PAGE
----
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Constitution Revolution: The First Article of the Constitution Is Mind-Numbingly Simple, Yet Bureaucrats Still Don't Get It


Article 1, Section 1 of the Constitution grants law-making power to Congress. And to Congress alone. What is so difficult to understand?

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This post is the continuation of a weekly Constitution Revolution series that will cover the entire Constitution and many of the principles it was founded on. Click here for last week’s lesson.

Since the beginning of the year on TheBlaze Radio’s Chris Salcedo Show, we have been talking about a lot of the ideas that our Constitution was built on. Now that we have that foundation to refer back to, we’re finally ready to have some fun looking at the individual clauses of the Constitution and what they mean. Let’s get started with Article 1, Section 1:

"All legislative Powers herein granted shall be vested in a Congress of the United States, which shall consist of a Senate and House of Representatives."

At first glance, it probably seems like this clause is pretty easy to figure out. And as I explained on Chris’s show this weekend, it is:

It’s hard to imagine how this clause could be any simpler. Any regular American could read this clause and easily undertand what it means. But for our friends in Washington, D.C., not so much. Somehow, our public officials have managed to make Article 1, Section 1 one of the most manipulated and most ignored clauses in the entire Constitution.

So let’s break it down in a way that even a government bureaucrat could understand. I know this little exercise is going to seem mind-numbingly basic, but stick with me and you’ll see why it matters.

[sharequote align="center"]So let’s break it down in a way that even a government bureaucrat could understand.[/sharequote]

There are three basic words that we have to be clear about in order to understand this clause: legislative, law, and all.

Webster's Dictionary defines “legislative” as:

1. Making, or having the power to make, a law or laws; lawmaking; - distinguished from executive; as, a legislative act; a legislative body.

2. Of or pertaining to the making of laws; suitable to legislation; as, the transaction of legislative business; the legislative style.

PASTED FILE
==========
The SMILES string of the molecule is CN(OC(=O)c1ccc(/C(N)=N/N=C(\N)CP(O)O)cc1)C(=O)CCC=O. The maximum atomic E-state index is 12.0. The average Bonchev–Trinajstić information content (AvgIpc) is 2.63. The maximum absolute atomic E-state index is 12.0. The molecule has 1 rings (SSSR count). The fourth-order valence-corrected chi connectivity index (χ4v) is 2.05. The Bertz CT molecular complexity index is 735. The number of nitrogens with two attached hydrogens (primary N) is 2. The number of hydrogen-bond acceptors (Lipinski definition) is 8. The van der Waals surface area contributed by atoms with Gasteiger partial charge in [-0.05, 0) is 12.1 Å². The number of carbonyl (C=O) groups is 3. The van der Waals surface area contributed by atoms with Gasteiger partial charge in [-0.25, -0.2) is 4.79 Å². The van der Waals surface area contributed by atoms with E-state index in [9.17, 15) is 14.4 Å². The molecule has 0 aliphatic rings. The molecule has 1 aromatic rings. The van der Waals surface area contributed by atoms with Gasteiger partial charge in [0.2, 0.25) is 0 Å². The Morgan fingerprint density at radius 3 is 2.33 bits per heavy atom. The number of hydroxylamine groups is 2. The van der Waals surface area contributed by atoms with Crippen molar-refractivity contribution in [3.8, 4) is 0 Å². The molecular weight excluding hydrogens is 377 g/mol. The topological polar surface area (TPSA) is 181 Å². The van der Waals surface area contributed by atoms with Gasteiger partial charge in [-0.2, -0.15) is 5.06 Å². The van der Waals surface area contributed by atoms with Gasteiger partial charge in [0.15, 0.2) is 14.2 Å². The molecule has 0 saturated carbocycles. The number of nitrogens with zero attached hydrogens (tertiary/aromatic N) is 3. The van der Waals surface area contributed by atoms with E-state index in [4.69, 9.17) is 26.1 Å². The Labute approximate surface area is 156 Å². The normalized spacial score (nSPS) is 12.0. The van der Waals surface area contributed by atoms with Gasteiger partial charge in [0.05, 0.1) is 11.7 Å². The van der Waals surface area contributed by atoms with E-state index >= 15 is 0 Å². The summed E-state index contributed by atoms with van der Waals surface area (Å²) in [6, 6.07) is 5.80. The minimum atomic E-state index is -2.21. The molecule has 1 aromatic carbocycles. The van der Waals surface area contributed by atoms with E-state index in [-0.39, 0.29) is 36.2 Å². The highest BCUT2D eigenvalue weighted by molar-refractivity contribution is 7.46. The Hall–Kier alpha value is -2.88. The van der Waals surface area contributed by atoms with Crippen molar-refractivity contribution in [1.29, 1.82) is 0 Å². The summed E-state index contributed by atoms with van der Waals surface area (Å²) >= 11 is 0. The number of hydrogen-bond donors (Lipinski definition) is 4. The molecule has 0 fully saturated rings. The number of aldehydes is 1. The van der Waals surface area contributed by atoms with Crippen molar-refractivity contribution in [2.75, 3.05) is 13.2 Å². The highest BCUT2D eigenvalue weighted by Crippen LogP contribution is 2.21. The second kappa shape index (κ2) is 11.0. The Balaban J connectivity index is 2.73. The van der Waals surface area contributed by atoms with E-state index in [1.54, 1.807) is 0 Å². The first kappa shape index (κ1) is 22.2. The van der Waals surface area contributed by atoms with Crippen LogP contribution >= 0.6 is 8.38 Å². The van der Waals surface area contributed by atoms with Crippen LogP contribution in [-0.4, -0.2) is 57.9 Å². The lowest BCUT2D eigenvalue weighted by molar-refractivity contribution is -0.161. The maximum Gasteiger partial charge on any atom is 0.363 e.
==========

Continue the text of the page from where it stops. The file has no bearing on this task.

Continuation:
And just to be crystal clear (we are dealing with Washington politicians and bureaucrats here), Webster’s Dictionary defines “law” in part as:

1. In general, a rule of being or of conduct, established by an authorityable to enforce its will; a controllingregulation; the mode or orderaccording to which an agent or a poweracts.

There can be absolutely no doubt that this clause gives Congress the power to create laws or rules in our federal government. The only question left is, “How much of the federal government’s power to create laws is given to Congress?”

All of it.

Webster’s Dictionary defines “all” as:

1. The wholequantity, extent, duration, amount, quality, or degree of; the whole; the wholenumber of; any whatever; every; as, all the wheat; all the land; all the year; all the strength; allhappiness; allabundance; loss of allpower; beyondalldoubt; you will see us all

Here we are back where we started. After looking at this clause under a magnifying glass we’ve learned that this clause means exactly what you thought it did at first glance. Congress is the only part of our federal government that has any power whatsoever to create laws, without exception.

This all seems so basic; so obvious. So why am I taking the time to go through it?

Given how simple Article 1, Section 1 is, it should be easy enough to follow. But where does most of our federal rule-making take place today? Not in Congress. A huge majority of the rules that govern your life today come from executive agencies like the Environmental Protection Agency and the Department of Health and Human Services.

Think about the ever-controversial Birth Control Mandate. That’s a pretty important rule, right? So when did Congress write this mandate? They didn’t. The Birth Control Mandate is a rule that was created in the Executive Branch by the Department of Health and Human Services.